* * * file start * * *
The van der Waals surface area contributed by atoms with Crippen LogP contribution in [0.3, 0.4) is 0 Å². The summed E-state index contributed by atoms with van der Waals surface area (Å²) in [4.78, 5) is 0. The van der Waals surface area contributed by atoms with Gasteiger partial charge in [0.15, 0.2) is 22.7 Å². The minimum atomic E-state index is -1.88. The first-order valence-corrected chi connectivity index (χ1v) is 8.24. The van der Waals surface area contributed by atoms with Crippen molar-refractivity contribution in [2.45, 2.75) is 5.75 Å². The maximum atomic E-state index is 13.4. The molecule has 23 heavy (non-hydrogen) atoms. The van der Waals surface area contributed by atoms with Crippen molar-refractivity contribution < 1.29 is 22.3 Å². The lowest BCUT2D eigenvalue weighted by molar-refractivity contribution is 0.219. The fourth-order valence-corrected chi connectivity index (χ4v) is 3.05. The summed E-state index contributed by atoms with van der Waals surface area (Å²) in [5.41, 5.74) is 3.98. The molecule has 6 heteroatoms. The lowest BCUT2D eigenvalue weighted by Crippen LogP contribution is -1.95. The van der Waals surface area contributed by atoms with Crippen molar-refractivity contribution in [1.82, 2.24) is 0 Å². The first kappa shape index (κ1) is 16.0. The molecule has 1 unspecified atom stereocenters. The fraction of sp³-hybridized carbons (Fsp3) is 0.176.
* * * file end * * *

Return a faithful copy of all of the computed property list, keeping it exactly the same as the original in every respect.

The van der Waals surface area contributed by atoms with Crippen LogP contribution in [0.3, 0.4) is 0 Å². The summed E-state index contributed by atoms with van der Waals surface area (Å²) in [4.78, 5) is 0. The van der Waals surface area contributed by atoms with Gasteiger partial charge in [0.15, 0.2) is 22.7 Å². The minimum atomic E-state index is -1.88. The first-order valence-corrected chi connectivity index (χ1v) is 8.24. The van der Waals surface area contributed by atoms with Crippen molar-refractivity contribution in [2.45, 2.75) is 5.75 Å². The maximum atomic E-state index is 13.4. The molecule has 23 heavy (non-hydrogen) atoms. The van der Waals surface area contributed by atoms with Crippen molar-refractivity contribution < 1.29 is 22.3 Å². The lowest BCUT2D eigenvalue weighted by molar-refractivity contribution is 0.219. The fourth-order valence-corrected chi connectivity index (χ4v) is 3.05. The summed E-state index contributed by atoms with van der Waals surface area (Å²) in [5.41, 5.74) is 3.98. The molecule has 6 heteroatoms. The lowest BCUT2D eigenvalue weighted by Crippen LogP contribution is -1.95. The van der Waals surface area contributed by atoms with Crippen molar-refractivity contribution in [1.82, 2.24) is 0 Å². The first kappa shape index (κ1) is 16.0. The molecule has 1 unspecified atom stereocenters. The fraction of sp³-hybridized carbons (Fsp3) is 0.176.